And we, who with unveiled faces all reflect the Lord’s glory, are being transformed into His likeness (2 Corinthians 3:18, NIV 1978).

How are you doing?  Are reflections in mirror as close as they appear?

 

 

 

 

 

 

Press On!

Philippians 3:10–16I want to know Christ and the power of his resurrection and the fellowship of sharing in his sufferings, becoming like him in his death, and so, somehow, to attain to the resurrection from the dead.  Not that I have already obtained all this, or have already been made perfect, but I press on to take hold of that for which Christ Jesus took hold of me. Brothers, I do not consider myself yet to have taken hold of it. But one thing I do: Forgetting what is behind and straining toward what is ahead, I press on toward the goal to win the prize for which God has called me heavenward in Christ Jesus.   All of us who are mature should take such a view of things. And if on some point you think differently, that too God will make clear to you. Only let us live up to what we have already attained. (NIV 1984)

My Musings – Sometimes, maybe most of the time, it is all we can do to just “live up to what we have already attained.” Or is it?  Maybe we just need to want it a little more?  Paul wanted it, but he also recognized that he had not yet obtained it.  Think about all that he endured for the sake of the Gospel.

Are they servants of Christ? (I am out of my mind to talk like this.) I am more. I have worked much harder, been in prison more frequently, been flogged more severely, and been exposed to death again and again. Five times I received from the Jews the forty lashes minus one. Three times I was beaten with rods, once I was stoned, three times I was shipwrecked, I spent a night and a day in the open sea, I have been constantly on the move. I have been in danger from rivers, in danger from bandits, in danger from my own countrymen, in danger from Gentiles; in danger in the city, in danger in the country, in danger at sea; and in danger from false brothers. I have labored and toiled and have often gone without sleep; I have known hunger and thirst and have often gone without food; I have been cold and naked. Besides everything else, I face daily the pressure of my concern for all the churches. Who is weak, and I do not feel weak? Who is led into sin, and I do not inwardly burn? (2 Corinthians 11:23–29, NIV 1984)

If anyone had a excuse to throw up his hands in defeat and say “no more,” it was him. And yet he pressed on.  He persisted in his pursuit to be more like Christ.  He did not do it alone.  He did it by yielding to the Spirit that lived in him, not by yielding to the spirit of this world.  That spirit that might have said things like:  Haven’t you done enough?  Let someone else do it for a change.  Why beat yourself up?  No one really appreciates what you have gone through, so why risk going through more?  Paul recognized how much His Savior had done for him that he persisted in his pursuit of holiness.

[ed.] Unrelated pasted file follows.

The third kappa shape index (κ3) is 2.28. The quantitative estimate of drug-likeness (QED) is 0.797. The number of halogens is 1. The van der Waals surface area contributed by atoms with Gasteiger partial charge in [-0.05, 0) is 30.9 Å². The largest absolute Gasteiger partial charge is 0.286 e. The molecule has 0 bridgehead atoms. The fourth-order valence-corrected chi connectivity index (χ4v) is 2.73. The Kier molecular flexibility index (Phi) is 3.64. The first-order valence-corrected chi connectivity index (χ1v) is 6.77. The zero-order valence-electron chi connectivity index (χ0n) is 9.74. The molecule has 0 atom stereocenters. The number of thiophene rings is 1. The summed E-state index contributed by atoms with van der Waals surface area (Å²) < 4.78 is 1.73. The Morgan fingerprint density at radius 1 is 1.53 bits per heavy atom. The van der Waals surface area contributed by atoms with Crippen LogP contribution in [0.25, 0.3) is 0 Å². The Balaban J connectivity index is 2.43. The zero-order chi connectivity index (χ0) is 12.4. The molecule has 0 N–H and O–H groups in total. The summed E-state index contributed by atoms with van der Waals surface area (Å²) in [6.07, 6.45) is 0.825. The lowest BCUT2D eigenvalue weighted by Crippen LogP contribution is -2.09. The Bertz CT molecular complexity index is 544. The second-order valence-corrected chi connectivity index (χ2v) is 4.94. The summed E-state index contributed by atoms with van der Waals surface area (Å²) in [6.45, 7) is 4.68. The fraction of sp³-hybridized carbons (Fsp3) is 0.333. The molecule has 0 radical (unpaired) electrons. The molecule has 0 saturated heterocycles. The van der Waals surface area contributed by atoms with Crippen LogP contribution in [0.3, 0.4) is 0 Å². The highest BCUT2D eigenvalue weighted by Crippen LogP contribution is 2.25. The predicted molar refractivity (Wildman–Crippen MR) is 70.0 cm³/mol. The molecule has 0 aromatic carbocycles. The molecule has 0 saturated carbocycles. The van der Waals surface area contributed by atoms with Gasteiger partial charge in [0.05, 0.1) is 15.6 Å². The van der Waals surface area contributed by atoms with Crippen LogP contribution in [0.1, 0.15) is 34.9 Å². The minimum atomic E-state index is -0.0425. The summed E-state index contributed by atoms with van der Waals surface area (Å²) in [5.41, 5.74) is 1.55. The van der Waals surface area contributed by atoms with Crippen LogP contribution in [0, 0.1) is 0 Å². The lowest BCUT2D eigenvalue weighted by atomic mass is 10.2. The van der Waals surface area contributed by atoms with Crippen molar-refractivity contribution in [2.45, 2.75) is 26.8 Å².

President Calvin Coolidge was one of the “accidental” presidents.  As Vice President he succeeded Warren G. Harding, who died in office.  He was nick-named “silent Cal,” because he rarely said more than was necessary under the circumstances.  It is reported that once at a social event a lady informed him that she had made a wager that she could get more than two words out of him.  His reply was, “you lose.”  Yet his quote on persistence still resonates today, we could use a bit more of it.  “Nothing in this world can take the place of persistence. Talent will not; nothing is more common than unsuccessful men with talent. Genius will not; unrewarded genius is almost a proverb. Education will not; the world is full of educated derelicts. Persistence and determination alone are omnipotent. The slogan ‘press on’ has solved and always will solve the problems of the human race.”

Although I believe he misrepresented the word omnipotent, I think you get the point.  Paul got it long before silent Cal did.  And so should we.

My Advice – Is Paul’s advice.   “All of us who are mature should take such a view of things. And if on some point you think differently, that too God will make clear to you.”  So press on.